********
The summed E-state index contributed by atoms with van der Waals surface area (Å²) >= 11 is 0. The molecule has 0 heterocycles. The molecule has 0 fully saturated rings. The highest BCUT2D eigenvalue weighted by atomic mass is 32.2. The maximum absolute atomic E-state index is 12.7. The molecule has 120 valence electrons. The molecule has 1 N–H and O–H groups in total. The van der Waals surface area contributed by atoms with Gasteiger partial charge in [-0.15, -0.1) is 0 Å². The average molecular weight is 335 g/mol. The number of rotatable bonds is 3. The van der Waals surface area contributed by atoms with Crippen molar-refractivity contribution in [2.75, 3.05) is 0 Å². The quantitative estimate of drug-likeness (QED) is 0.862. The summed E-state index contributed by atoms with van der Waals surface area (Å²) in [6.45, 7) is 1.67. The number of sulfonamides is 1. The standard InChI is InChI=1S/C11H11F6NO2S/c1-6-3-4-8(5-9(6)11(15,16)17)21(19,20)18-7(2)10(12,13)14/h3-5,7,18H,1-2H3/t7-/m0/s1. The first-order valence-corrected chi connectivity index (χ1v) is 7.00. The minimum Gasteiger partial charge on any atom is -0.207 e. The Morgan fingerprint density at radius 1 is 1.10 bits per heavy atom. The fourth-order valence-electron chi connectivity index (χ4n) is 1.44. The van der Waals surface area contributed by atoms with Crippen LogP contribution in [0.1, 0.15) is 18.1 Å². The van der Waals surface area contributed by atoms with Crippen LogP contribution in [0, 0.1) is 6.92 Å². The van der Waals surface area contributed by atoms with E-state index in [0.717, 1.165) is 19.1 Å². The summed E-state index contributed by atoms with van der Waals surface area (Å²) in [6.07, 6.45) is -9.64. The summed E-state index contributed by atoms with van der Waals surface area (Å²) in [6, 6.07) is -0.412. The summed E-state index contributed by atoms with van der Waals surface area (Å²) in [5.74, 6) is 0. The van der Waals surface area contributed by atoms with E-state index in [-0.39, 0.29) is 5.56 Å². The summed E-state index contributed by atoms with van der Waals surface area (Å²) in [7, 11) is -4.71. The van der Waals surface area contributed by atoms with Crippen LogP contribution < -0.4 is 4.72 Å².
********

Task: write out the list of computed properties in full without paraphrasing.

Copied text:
The summed E-state index contributed by atoms with van der Waals surface area (Å²) >= 11 is 0. The molecule has 0 heterocycles. The molecule has 0 fully saturated rings. The highest BCUT2D eigenvalue weighted by atomic mass is 32.2. The maximum absolute atomic E-state index is 12.7. The molecule has 120 valence electrons. The molecule has 1 N–H and O–H groups in total. The van der Waals surface area contributed by atoms with Gasteiger partial charge in [-0.15, -0.1) is 0 Å². The average molecular weight is 335 g/mol. The number of rotatable bonds is 3. The van der Waals surface area contributed by atoms with Crippen molar-refractivity contribution in [2.75, 3.05) is 0 Å². The quantitative estimate of drug-likeness (QED) is 0.862. The summed E-state index contributed by atoms with van der Waals surface area (Å²) in [6.45, 7) is 1.67. The number of sulfonamides is 1. The standard InChI is InChI=1S/C11H11F6NO2S/c1-6-3-4-8(5-9(6)11(15,16)17)21(19,20)18-7(2)10(12,13)14/h3-5,7,18H,1-2H3/t7-/m0/s1. The first-order valence-corrected chi connectivity index (χ1v) is 7.00. The minimum Gasteiger partial charge on any atom is -0.207 e. The Morgan fingerprint density at radius 1 is 1.10 bits per heavy atom. The fourth-order valence-electron chi connectivity index (χ4n) is 1.44. The van der Waals surface area contributed by atoms with Crippen LogP contribution in [0.1, 0.15) is 18.1 Å². The van der Waals surface area contributed by atoms with Crippen LogP contribution in [0, 0.1) is 6.92 Å². The van der Waals surface area contributed by atoms with E-state index in [0.717, 1.165) is 19.1 Å². The summed E-state index contributed by atoms with van der Waals surface area (Å²) in [6.07, 6.45) is -9.64. The summed E-state index contributed by atoms with van der Waals surface area (Å²) in [6, 6.07) is -0.412. The summed E-state index contributed by atoms with van der Waals surface area (Å²) in [5.74, 6) is 0. The van der Waals surface area contributed by atoms with E-state index in [-0.39, 0.29) is 5.56 Å². The summed E-state index contributed by atoms with van der Waals surface area (Å²) in [7, 11) is -4.71. The van der Waals surface area contributed by atoms with Crippen LogP contribution < -0.4 is 4.72 Å².